How to Use
To ensure the safe use of Conjugated Estrogens, let your doctor know if you have a history or suffer from any of these conditions:
Follow the instructions on the prescription label keenly. Never take larger or smaller doses than directed. Read and understand all the patient information, instruction sheets and medication guide. Your pharmacist or doctor will answer any question you may have.
Conjugated Estrogens can at times be taken daily depending on the condition being treated. It may also be given in a cycle like 3 consecutive weeks and one week off.
During treatment, you have to self-examine yourself for breast lumps. If you notice something that looks like the Conjugated Estrogens tablet in the stool, talk to your doctor as soon as possible.
Your progress will be checked every 3 to 6 months to establish if the treatment is working. In case you need surgery or medical tests or if you are on bed rest, you may be required to stop using the medicine for a while. Let all your doctors know that you are using Conjugated Estrogens.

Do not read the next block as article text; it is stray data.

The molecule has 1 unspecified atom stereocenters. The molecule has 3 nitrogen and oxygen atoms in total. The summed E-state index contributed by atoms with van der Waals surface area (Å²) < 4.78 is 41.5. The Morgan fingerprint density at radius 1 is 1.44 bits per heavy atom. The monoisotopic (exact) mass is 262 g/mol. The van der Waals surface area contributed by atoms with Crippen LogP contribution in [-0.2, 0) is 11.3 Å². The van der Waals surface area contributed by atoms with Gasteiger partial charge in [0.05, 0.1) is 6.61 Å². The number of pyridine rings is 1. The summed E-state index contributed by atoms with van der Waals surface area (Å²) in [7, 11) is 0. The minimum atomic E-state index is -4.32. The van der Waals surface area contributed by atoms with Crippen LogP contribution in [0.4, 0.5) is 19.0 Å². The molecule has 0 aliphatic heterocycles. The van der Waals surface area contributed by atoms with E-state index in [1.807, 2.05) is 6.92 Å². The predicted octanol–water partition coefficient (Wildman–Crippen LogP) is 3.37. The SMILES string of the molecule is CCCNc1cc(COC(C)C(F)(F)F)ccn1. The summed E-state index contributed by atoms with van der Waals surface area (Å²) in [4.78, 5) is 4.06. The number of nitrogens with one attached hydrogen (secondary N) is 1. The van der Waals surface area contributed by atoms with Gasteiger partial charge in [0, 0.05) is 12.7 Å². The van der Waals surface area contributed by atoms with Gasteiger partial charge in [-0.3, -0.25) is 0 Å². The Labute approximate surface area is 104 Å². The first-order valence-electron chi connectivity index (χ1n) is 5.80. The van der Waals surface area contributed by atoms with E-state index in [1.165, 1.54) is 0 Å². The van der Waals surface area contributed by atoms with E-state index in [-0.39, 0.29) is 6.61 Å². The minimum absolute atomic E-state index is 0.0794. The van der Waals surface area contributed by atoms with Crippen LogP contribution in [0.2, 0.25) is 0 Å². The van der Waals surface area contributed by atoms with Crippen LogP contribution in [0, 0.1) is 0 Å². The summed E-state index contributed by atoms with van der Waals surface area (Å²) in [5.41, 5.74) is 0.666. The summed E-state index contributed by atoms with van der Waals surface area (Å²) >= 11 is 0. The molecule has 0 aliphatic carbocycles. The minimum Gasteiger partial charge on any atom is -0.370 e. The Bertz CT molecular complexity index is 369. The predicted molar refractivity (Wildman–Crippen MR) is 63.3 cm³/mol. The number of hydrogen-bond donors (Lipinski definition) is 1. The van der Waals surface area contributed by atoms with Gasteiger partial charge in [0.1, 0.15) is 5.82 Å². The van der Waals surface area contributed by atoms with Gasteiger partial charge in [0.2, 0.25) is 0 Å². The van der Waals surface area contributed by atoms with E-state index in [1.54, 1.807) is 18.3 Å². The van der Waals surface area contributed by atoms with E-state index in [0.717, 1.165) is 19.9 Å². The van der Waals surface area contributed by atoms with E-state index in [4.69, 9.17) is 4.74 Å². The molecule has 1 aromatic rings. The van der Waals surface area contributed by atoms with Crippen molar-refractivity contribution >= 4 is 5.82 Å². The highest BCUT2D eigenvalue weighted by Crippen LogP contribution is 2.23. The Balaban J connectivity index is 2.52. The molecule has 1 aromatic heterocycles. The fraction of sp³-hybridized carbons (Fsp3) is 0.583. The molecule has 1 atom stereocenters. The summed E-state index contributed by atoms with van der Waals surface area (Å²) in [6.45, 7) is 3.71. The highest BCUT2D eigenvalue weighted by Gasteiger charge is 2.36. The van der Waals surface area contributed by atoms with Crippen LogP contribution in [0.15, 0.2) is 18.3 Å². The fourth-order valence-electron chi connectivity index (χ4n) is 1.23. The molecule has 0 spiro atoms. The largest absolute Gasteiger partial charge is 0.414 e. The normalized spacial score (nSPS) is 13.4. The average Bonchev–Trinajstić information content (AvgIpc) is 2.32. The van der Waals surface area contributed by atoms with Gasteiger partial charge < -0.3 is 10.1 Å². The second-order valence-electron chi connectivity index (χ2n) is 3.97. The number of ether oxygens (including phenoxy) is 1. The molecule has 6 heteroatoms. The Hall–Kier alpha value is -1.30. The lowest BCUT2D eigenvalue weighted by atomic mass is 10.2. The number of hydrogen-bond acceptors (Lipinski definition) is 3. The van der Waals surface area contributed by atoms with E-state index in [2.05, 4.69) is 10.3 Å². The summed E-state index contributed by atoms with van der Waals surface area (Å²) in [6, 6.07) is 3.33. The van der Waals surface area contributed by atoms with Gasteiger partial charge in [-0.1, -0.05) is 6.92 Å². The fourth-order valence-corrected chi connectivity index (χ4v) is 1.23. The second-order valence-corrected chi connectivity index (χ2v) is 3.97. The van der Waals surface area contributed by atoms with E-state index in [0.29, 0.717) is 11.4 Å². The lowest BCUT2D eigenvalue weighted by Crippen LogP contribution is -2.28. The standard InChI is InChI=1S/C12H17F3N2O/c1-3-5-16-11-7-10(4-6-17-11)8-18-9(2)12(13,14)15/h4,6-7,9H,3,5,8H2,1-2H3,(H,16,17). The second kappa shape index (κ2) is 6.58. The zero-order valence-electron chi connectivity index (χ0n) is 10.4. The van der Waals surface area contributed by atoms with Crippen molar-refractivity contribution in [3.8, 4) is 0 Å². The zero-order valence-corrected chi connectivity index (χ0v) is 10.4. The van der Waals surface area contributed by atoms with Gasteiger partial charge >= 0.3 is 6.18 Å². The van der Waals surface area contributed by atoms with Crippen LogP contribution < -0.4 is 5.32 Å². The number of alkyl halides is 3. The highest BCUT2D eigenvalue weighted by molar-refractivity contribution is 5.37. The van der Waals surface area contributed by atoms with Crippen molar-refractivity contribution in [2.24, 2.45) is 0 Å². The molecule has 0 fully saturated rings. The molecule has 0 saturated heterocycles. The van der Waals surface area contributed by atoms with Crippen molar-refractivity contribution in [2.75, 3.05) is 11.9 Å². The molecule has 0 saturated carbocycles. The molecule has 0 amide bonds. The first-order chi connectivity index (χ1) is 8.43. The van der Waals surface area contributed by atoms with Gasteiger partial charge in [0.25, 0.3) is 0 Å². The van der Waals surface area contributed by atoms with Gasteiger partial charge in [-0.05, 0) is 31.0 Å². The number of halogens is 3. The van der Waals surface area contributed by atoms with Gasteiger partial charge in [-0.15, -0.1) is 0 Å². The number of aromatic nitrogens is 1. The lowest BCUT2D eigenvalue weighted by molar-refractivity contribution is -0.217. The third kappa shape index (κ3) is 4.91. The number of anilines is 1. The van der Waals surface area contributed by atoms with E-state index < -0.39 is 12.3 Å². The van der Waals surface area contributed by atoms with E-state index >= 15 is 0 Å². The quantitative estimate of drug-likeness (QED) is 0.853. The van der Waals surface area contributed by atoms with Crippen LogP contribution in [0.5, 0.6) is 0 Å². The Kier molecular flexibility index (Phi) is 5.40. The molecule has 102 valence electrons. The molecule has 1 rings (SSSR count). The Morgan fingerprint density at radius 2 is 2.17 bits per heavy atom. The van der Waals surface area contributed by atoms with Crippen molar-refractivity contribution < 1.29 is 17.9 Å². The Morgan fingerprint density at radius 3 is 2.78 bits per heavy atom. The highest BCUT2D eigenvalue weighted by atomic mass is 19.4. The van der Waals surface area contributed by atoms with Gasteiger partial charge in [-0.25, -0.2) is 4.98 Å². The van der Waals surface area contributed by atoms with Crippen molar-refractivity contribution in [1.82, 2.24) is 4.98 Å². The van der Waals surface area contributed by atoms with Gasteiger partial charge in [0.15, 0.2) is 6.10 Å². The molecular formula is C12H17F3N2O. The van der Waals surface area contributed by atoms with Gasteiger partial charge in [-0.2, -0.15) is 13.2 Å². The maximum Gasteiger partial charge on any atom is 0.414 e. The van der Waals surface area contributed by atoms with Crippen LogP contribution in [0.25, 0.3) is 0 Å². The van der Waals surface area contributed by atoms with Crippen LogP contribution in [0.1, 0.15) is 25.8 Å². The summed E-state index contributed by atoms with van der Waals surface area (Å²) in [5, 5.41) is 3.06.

Don’t use Conjugated Estrogens while pregnant. Rely on effective birth control and inform your doctor if you become pregnant. Conjugated Estrogens can pass into breast milk and can harm a breastfeeding baby. The medicine may also slow the production of breast milk. Don’t use the medicine if you are nursing.
Store at room temperature and away from heat and moisture. The medicine container must be closed tightly.
Conjugated Estrogens can increase the risk of developing conditions that may subsequently lead to uterine cancer. Contact your doctor immediately if you experience unusual bleeding while using the medicine.
Don’t use Conjugated Estrogens to prevent stroke, heart disease or dementia. The medicine increases the risk of developing these conditions. It will further increase the risk of blood clot or breast cancer when used long-term.
Conjugated Estrogens has interactions with 214 drugs.